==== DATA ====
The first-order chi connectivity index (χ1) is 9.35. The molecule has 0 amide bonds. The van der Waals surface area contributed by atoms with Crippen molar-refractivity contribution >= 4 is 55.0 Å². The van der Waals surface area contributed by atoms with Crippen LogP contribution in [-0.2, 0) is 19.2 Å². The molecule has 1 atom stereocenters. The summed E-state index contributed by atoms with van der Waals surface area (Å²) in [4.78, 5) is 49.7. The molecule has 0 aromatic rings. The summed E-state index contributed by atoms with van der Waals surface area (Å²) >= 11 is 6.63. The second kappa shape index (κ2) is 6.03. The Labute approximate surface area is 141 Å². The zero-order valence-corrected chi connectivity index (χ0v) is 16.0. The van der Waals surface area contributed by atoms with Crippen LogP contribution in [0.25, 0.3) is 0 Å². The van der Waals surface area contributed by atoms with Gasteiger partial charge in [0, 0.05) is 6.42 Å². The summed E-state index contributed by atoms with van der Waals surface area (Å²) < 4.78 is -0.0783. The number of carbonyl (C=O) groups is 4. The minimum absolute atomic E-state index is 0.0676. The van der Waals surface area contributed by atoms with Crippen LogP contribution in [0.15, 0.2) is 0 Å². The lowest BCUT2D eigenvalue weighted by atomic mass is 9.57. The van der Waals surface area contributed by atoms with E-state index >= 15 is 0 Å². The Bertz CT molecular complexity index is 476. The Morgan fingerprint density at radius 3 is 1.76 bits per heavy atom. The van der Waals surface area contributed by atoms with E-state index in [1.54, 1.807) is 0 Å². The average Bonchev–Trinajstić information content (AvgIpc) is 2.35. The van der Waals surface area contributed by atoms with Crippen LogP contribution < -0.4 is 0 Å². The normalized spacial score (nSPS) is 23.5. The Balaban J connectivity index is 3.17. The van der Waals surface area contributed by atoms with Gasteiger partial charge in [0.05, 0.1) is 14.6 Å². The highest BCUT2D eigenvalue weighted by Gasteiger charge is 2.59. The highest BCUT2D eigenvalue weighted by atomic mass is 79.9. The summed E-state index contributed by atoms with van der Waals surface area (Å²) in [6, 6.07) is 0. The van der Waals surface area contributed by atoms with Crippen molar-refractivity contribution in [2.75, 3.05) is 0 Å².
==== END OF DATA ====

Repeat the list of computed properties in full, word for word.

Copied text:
The first-order chi connectivity index (χ1) is 9.35. The molecule has 0 amide bonds. The van der Waals surface area contributed by atoms with Crippen molar-refractivity contribution >= 4 is 55.0 Å². The van der Waals surface area contributed by atoms with Crippen LogP contribution in [-0.2, 0) is 19.2 Å². The molecule has 1 atom stereocenters. The summed E-state index contributed by atoms with van der Waals surface area (Å²) in [4.78, 5) is 49.7. The molecule has 0 aromatic rings. The summed E-state index contributed by atoms with van der Waals surface area (Å²) >= 11 is 6.63. The second kappa shape index (κ2) is 6.03. The Labute approximate surface area is 141 Å². The zero-order valence-corrected chi connectivity index (χ0v) is 16.0. The van der Waals surface area contributed by atoms with Crippen LogP contribution in [0.25, 0.3) is 0 Å². The van der Waals surface area contributed by atoms with Gasteiger partial charge in [0, 0.05) is 6.42 Å². The summed E-state index contributed by atoms with van der Waals surface area (Å²) < 4.78 is -0.0783. The number of carbonyl (C=O) groups is 4. The minimum absolute atomic E-state index is 0.0676. The van der Waals surface area contributed by atoms with Crippen LogP contribution in [0.15, 0.2) is 0 Å². The lowest BCUT2D eigenvalue weighted by atomic mass is 9.57. The van der Waals surface area contributed by atoms with E-state index >= 15 is 0 Å². The Bertz CT molecular complexity index is 476. The Morgan fingerprint density at radius 3 is 1.76 bits per heavy atom. The van der Waals surface area contributed by atoms with E-state index in [1.54, 1.807) is 0 Å². The average Bonchev–Trinajstić information content (AvgIpc) is 2.35. The van der Waals surface area contributed by atoms with Crippen LogP contribution < -0.4 is 0 Å². The normalized spacial score (nSPS) is 23.5. The Balaban J connectivity index is 3.17. The van der Waals surface area contributed by atoms with Gasteiger partial charge in [0.05, 0.1) is 14.6 Å². The highest BCUT2D eigenvalue weighted by Gasteiger charge is 2.59. The highest BCUT2D eigenvalue weighted by atomic mass is 79.9. The summed E-state index contributed by atoms with van der Waals surface area (Å²) in [6, 6.07) is 0. The van der Waals surface area contributed by atoms with Crippen molar-refractivity contribution in [2.75, 3.05) is 0 Å².